Contents 1 What this book is all about 1 -- 2 An overview of satellite communications 5 -- 2.1 Electronic communications 5 -- 2.2 Repeater stations 7 -- 2.3 Position of the satellite 7 -- 2.4 Some advantages of satellite communications 8 -- 2.5 Some history 9 -- 2.6 Elliptical and geosynchronous orbits 13 -- 2.7 Frequencies used by satellites 16 -- 2.8 Satellite footprints 18 -- 3 Gravity and the geostationary satellite 21 -- 3.2 Units used in this text 22 -- 3.3 Fundamentals of gravity 25 -- 3.4 Geostationary satellites 27 -- 3.5 Gravity 28 -- 3.6 Centrifugal force 32 -- 3.7 A quick review of calculus 32 -- 3.8 Determining the geostationary altitude 37 -- 3.9 Orbits 40 -- 3.10 Placing a geostationary satellite in its orbit 46 -- 3.11 Potential damage to satellites: Van Allen radiation belts 48 -- 3.12 Other satellite orbits--Molniya 49 -- 3.13 Other satellite orbits--Walker constellations 50 -- 3.14 Low Earth-orbiting satellites (LEO) 51 -- 3.15 Comparison of orbit features 54 -- 4 Geometry of the geostationary satellite 59 -- 4.2 Satellite distance and angles 60 -- 4.3 Earth station-to-satellite distance 61 -- 4.4 Azimuth and elevation angles from the Earth station to the satellite 63 -- 4.5 Variation of elevation angle and distance to satellite with latitude 66 -- 4.6 Antenna mounts for home dishes 67 -- 4.7 Polar mount 67 -- 4.8 Error angle when using polar mount 69 -- 4.9 Mounts for larger antennas 71 -- 5 Electricity and magnetism 73 -- 5.2 Electric field, electrostatics, and electricity 75 -- 5.3 Voltage as a scalar potential 82 -- 5.4 Magnetic field 84 -- 5.5 Magnetic field produced by a current of electricity 87 -- 5.6 Maxwell's displacement currents 92 -- 6 Maxwell's equations 101 -- 6.2 Some general concepts 102 -- 6.3 Maxwell's first equation 105 -- 6.4 Maxwell's second equation 106 -- 6.5 Maxwell's third equation 106 -- 6.6 Maxwell's fourth equation 107 -- 6.7 Maxwell's four equations in vector format 109 -- 6.8 Maxwell's equations in free space 111 -- 6.9 Scalar and vector potentials 112 -- 7 Wave equation 117 -- 7.3 Velocity of light and of electromagnetic waves 121 -- 7.4 Traveling waves 124 -- 7.5 Electromagnetic plane waves 126 -- 7.6 Polarization 130 -- 7.7 Energy in the electromagnetic wave 131 -- 7.8 Power per square meter in the electromagnetic wave 134 -- 7.9 Poynting vector 136 -- 8 Transmission lines and radiation 139 -- 8.2 Some basic concepts about transmission lines 140 -- 8.3 Inductance, capacitance, AC current, and voltage 140 -- 8.4 Equivalent circuit to a transmission line 142 -- 8.5 Analysis of the equivalent circuit 142 -- 8.6 Sinusoidal representation of the wave equation 144 -- 8.7 Characteristic impedance 145 -- 8.8 Some typical values 146 -- 8.9 Terminated transmission line 146 -- 8.10 Shorted, or open-terminated, line, standing waves 149 -- 8.11 E and B waves on the transmission line 150 -- 8.12 Flared open-ended transmission line 151 -- 8.13 Waveguides 152 -- 8.14 Radiation and the accelerating charge 156 -- 8.15 Mechanism of electromagnetic wave generation 159 -- 8.16 Retarded potentials and radiation 162 -- 9 Parabolic antennas 171 -- 9.2 Dipoles, horns, and arrays 172 -- 9.3 A brief history 176 -- 9.4 Geometry of the parabola 179 -- 9.5 Parabolic antenna pattern--introduction 182 -- 9.6 Gain, aperture illumination, beamwidth, and sidelobes 187 -- 9.7 Small dish for satellite reception 191 -- 9.8 Cassegrainian parabola 191 -- 9.9 Noise entering the antenna 192 -- 9.10 Noise temperature, cosmic noise, and atmospheric absorption 194 -- 9.11 Noise temperature and attenuation 197 -- 9.12 Antenna gain measurement 198 -- 9.13 Feed systems 199 -- 9.14 Resume of important equations 206 -- 10 Noise 211 -- 10.2 Thermal noise 212 -- 10.3 Attenuators 215 -- 10.4 Amplifiers 217 -- 10.5 Noise figure 219 -- 10.6 Other sources of noise 219 -- 11 Atmosphere and ionosphere 227 -- 11.2 Atmospheric gases 229 -- 11.3 Weather 232 -- 11.4 Noise temperature 248 -- 11.5 Ionosphere 248 -- 12 Earth stations and introduction to modulation 251 -- 12.2 Configuration of an Earth station 251 -- 12.3 Introduction to modulation 254 -- 12.4 Amplitude modulation 255 -- 12.5 Frequency modulation 256 -- 12.6 Digital modulation 260 -- 12.7 Multiple access 270 -- 13 Satellite downlink and its link budget 279 -- 13.2 Satellite transponder EIRP 280 -- 13.3 Noise power 282 -- 13.4 Noise bandwidth 285 -- 13.5 C/N power ratio 286 -- 13.6 C/N and S/N 287 -- 13.7 Noise amplitude above threshold 293 -- 13.8 TV postdetection filters 294 -- 13.9 Improvement factor 297 -- 13.10 Signal output from the detector 297 -- 13.11 Signal-to-noise power ratio, S/N 298 -- 13.12 Reception quality, C/N and S/N 299 -- 14 Satellite uplink, the satellite, and the link budget 303 -- 14.2 Flux density, EIRP, and losses 303 -- 14.3 Uplink 304 -- 14.4 Special uplink considerations 306 -- 14.5 Companded FM SCPC 307 -- 14.6 Satellite 309 -- 14.7 Overall link budget--noise 313 -- 14.8 Link optimization in FM systems 314 -- 15 FM threshold 317 -- 15.2 Review of S/N versus C/N above threshold 318 -- 15.3 Click mechanism 320 -- 15.4 S/N below threshold 321 -- 15.5 RMS noise frequency 322 -- 15.6 Probability of a click 323 -- 15.7 Click rate, energy per hertz, and click power 325 -- 15.8 S/N versus C/N above and below threshold 325 -- 16 Digital communications 329 -- 16.2 Some prominent personalities 330 -- 16.3 Source and channel coding and decoding 337 -- 16.4 Bit errors and error correction 338 -- 16.5 Bandwidth and roll-off 342 -- 16.6 Symbol and bit errors in received QPSK 344 -- 16.7 Forward error correction (FEC) and Viterbi coding 349 -- 16.8 Compressed video system 351 -- 16.9 Statistical multiplexing 355 -- 17 Video compression 359 -- 17.2 Resolution 359 -- 17.3 Redundancy 360 -- 17.4 How high compression is achieved 361 -- 17.5 MPEG 361 -- 17.6 Discrete cosine transform 363 -- 17.7 Two-dimensional DCT 366 -- 17.8 Intracoding an I picture 367 -- 17.9 Zigzag scanning and entropy coding 368 -- 17.10 Decoder 370 -- 17.11 Coding moving pictures 371 -- 17.12 Motion prediction 372 -- 17.13 Motion compensation 373 -- 17.14 MPEG audio 374 -- 18.2 Program contents 378 -- 18.3 Some generalities concerning program inputs 379 -- 18.4 Installing the CD programs 380 -- 19.1 Past 381 -- 19.2 Present 382 -- 19.3 Future 383 -- Appendix 1 Historical perspective 387 -- Appendix 2 A review of vector analysis 423 -- Appendix 3 Link budget analysis 443.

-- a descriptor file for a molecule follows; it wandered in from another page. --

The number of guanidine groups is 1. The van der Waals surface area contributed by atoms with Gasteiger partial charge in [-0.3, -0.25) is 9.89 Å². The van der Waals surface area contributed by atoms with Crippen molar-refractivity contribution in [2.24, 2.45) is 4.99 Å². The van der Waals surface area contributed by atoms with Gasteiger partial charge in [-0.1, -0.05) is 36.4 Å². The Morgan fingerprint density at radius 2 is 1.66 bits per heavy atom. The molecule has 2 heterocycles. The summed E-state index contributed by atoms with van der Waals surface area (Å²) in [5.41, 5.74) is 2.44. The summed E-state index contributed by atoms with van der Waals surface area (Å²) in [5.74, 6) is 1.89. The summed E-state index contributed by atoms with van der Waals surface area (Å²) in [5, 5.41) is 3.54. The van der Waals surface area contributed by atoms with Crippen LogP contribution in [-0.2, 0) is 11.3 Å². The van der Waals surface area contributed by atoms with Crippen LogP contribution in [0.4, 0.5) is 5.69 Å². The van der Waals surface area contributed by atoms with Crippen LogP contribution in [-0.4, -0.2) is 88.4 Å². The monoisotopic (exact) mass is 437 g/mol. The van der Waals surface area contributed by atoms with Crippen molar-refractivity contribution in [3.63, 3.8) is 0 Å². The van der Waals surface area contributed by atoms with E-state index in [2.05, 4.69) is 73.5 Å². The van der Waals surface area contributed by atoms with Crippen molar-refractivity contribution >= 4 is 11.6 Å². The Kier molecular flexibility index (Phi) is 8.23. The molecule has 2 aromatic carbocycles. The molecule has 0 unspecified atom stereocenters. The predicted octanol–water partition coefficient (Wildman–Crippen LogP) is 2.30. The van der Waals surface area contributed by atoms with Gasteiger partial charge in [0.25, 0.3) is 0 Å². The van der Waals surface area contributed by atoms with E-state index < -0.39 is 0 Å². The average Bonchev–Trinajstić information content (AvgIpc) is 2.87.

Summary Written for professionals who need a fundamental understanding of satellite communications and related disciplines, this unique book explains the underpinnings, introduces key personalities, and probes emerging issues in this exciting field. The authors discuss key topics such as orbital mechanics, electromagnetic theory, and atmospheric effects on signals, earth stations, digital communications, and video compression, The CD-ROM performs rapid calculations on various problems that are explored.
Other author East, Thomas W. R.
Subject Artificial satellites in telecommunication.
ISBN 1580531369 £64.00
1580531369 (alk. paper)